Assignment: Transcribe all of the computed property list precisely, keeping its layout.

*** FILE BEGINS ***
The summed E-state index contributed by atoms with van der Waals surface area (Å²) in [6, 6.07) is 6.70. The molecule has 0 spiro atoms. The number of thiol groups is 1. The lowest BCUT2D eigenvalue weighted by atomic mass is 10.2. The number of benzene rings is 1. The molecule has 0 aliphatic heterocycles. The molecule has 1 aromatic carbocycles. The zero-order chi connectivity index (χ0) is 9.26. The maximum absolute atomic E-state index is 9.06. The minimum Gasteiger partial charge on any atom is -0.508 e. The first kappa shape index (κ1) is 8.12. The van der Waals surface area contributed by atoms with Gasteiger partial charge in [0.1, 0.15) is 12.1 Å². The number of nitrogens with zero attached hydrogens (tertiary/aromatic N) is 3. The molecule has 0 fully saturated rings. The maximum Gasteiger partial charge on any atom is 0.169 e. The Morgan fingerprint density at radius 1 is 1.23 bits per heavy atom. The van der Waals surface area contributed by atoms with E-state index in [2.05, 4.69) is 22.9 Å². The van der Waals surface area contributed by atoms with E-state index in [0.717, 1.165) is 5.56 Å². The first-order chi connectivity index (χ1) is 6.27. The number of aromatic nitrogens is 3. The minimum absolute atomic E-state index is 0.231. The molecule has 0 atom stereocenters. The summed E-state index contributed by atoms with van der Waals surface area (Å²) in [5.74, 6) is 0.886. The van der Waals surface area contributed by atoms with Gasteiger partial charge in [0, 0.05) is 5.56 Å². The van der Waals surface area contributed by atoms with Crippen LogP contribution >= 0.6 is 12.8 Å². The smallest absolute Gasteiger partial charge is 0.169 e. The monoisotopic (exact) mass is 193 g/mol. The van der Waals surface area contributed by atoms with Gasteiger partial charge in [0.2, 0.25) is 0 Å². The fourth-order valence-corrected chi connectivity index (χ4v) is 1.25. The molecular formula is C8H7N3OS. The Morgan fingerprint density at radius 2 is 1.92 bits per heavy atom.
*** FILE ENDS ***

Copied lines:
The summed E-state index contributed by atoms with van der Waals surface area (Å²) in [6, 6.07) is 6.70. The molecule has 0 spiro atoms. The number of thiol groups is 1. The lowest BCUT2D eigenvalue weighted by atomic mass is 10.2. The number of benzene rings is 1. The molecule has 0 aliphatic heterocycles. The molecule has 1 aromatic carbocycles. The zero-order chi connectivity index (χ0) is 9.26. The maximum absolute atomic E-state index is 9.06. The minimum Gasteiger partial charge on any atom is -0.508 e. The first kappa shape index (κ1) is 8.12. The van der Waals surface area contributed by atoms with Gasteiger partial charge in [0.1, 0.15) is 12.1 Å². The number of nitrogens with zero attached hydrogens (tertiary/aromatic N) is 3. The molecule has 0 fully saturated rings. The maximum Gasteiger partial charge on any atom is 0.169 e. The Morgan fingerprint density at radius 1 is 1.23 bits per heavy atom. The van der Waals surface area contributed by atoms with E-state index in [2.05, 4.69) is 22.9 Å². The van der Waals surface area contributed by atoms with E-state index in [0.717, 1.165) is 5.56 Å². The first-order chi connectivity index (χ1) is 6.27. The number of aromatic nitrogens is 3. The minimum absolute atomic E-state index is 0.231. The molecule has 0 atom stereocenters. The summed E-state index contributed by atoms with van der Waals surface area (Å²) in [5.74, 6) is 0.886. The van der Waals surface area contributed by atoms with Gasteiger partial charge in [0, 0.05) is 5.56 Å². The van der Waals surface area contributed by atoms with Crippen LogP contribution >= 0.6 is 12.8 Å². The smallest absolute Gasteiger partial charge is 0.169 e. The monoisotopic (exact) mass is 193 g/mol. The van der Waals surface area contributed by atoms with Gasteiger partial charge in [0.2, 0.25) is 0 Å². The fourth-order valence-corrected chi connectivity index (χ4v) is 1.25. The molecular formula is C8H7N3OS. The Morgan fingerprint density at radius 2 is 1.92 bits per heavy atom.